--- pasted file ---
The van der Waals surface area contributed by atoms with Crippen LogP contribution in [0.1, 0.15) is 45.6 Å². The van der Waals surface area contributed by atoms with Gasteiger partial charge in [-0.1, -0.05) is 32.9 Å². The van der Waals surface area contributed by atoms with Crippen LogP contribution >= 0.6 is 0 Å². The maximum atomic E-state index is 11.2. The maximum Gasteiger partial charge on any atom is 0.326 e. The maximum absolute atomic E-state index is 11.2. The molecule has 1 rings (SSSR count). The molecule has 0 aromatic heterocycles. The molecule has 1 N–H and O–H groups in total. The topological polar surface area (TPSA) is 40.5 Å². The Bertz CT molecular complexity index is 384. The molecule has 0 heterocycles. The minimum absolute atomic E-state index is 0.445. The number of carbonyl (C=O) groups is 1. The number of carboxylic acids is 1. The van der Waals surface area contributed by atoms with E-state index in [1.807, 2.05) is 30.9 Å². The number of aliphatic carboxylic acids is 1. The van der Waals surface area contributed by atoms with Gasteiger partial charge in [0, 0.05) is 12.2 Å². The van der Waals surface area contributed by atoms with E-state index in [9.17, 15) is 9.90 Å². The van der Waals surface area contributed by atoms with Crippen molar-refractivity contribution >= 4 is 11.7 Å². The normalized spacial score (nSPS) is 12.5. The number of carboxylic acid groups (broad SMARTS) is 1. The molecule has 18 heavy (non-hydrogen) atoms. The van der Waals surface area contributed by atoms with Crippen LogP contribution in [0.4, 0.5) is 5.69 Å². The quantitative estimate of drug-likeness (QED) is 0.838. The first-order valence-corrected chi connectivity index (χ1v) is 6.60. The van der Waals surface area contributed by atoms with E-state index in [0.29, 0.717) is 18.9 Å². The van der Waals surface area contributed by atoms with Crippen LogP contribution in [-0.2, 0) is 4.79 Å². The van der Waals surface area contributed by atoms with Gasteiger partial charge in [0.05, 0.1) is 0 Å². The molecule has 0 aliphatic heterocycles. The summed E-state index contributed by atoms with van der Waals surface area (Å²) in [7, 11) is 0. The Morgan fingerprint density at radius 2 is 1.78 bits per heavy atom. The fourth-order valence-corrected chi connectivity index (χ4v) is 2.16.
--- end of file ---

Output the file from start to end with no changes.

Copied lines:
The van der Waals surface area contributed by atoms with Crippen LogP contribution in [0.1, 0.15) is 45.6 Å². The van der Waals surface area contributed by atoms with Gasteiger partial charge in [-0.1, -0.05) is 32.9 Å². The van der Waals surface area contributed by atoms with Crippen LogP contribution >= 0.6 is 0 Å². The maximum atomic E-state index is 11.2. The maximum Gasteiger partial charge on any atom is 0.326 e. The maximum absolute atomic E-state index is 11.2. The molecule has 1 rings (SSSR count). The molecule has 0 aromatic heterocycles. The molecule has 1 N–H and O–H groups in total. The topological polar surface area (TPSA) is 40.5 Å². The Bertz CT molecular complexity index is 384. The molecule has 0 heterocycles. The minimum absolute atomic E-state index is 0.445. The number of carbonyl (C=O) groups is 1. The number of carboxylic acids is 1. The van der Waals surface area contributed by atoms with E-state index in [1.807, 2.05) is 30.9 Å². The number of aliphatic carboxylic acids is 1. The van der Waals surface area contributed by atoms with Gasteiger partial charge in [0, 0.05) is 12.2 Å². The van der Waals surface area contributed by atoms with E-state index in [9.17, 15) is 9.90 Å². The van der Waals surface area contributed by atoms with Crippen molar-refractivity contribution >= 4 is 11.7 Å². The normalized spacial score (nSPS) is 12.5. The number of carboxylic acid groups (broad SMARTS) is 1. The molecule has 18 heavy (non-hydrogen) atoms. The van der Waals surface area contributed by atoms with Crippen LogP contribution in [0.4, 0.5) is 5.69 Å². The quantitative estimate of drug-likeness (QED) is 0.838. The first-order valence-corrected chi connectivity index (χ1v) is 6.60. The van der Waals surface area contributed by atoms with E-state index in [0.29, 0.717) is 18.9 Å². The van der Waals surface area contributed by atoms with Crippen LogP contribution in [-0.2, 0) is 4.79 Å². The van der Waals surface area contributed by atoms with Gasteiger partial charge in [0.05, 0.1) is 0 Å². The molecule has 0 aliphatic heterocycles. The summed E-state index contributed by atoms with van der Waals surface area (Å²) in [7, 11) is 0. The Morgan fingerprint density at radius 2 is 1.78 bits per heavy atom. The fourth-order valence-corrected chi connectivity index (χ4v) is 2.16.